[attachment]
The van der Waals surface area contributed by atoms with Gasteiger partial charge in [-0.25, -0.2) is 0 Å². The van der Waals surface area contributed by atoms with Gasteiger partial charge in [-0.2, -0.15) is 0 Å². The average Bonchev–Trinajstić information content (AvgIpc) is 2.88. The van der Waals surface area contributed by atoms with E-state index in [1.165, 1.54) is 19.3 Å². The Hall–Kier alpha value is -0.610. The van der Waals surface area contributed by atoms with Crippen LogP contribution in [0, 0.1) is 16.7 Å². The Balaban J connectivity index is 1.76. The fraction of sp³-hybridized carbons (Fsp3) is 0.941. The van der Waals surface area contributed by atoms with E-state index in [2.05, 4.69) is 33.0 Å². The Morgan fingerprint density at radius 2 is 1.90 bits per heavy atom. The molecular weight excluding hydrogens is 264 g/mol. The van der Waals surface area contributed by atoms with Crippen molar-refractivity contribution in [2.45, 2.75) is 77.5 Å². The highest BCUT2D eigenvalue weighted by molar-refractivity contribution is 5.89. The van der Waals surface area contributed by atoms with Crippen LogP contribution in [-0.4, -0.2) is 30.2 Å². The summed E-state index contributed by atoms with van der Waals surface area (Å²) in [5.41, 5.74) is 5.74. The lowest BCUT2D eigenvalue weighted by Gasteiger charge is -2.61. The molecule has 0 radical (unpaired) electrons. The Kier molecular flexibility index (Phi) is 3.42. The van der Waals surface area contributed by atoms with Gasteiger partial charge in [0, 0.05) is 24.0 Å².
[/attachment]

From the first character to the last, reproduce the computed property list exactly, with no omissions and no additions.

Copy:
The van der Waals surface area contributed by atoms with Gasteiger partial charge in [-0.25, -0.2) is 0 Å². The van der Waals surface area contributed by atoms with Gasteiger partial charge in [-0.2, -0.15) is 0 Å². The average Bonchev–Trinajstić information content (AvgIpc) is 2.88. The van der Waals surface area contributed by atoms with E-state index in [1.165, 1.54) is 19.3 Å². The Hall–Kier alpha value is -0.610. The van der Waals surface area contributed by atoms with Crippen LogP contribution in [0, 0.1) is 16.7 Å². The Balaban J connectivity index is 1.76. The fraction of sp³-hybridized carbons (Fsp3) is 0.941. The van der Waals surface area contributed by atoms with E-state index in [2.05, 4.69) is 33.0 Å². The Morgan fingerprint density at radius 2 is 1.90 bits per heavy atom. The molecular weight excluding hydrogens is 264 g/mol. The van der Waals surface area contributed by atoms with Crippen molar-refractivity contribution in [2.45, 2.75) is 77.5 Å². The highest BCUT2D eigenvalue weighted by molar-refractivity contribution is 5.89. The van der Waals surface area contributed by atoms with Crippen LogP contribution in [-0.4, -0.2) is 30.2 Å². The summed E-state index contributed by atoms with van der Waals surface area (Å²) in [5.41, 5.74) is 5.74. The lowest BCUT2D eigenvalue weighted by Gasteiger charge is -2.61. The molecule has 0 radical (unpaired) electrons. The Kier molecular flexibility index (Phi) is 3.42. The van der Waals surface area contributed by atoms with Gasteiger partial charge in [0, 0.05) is 24.0 Å².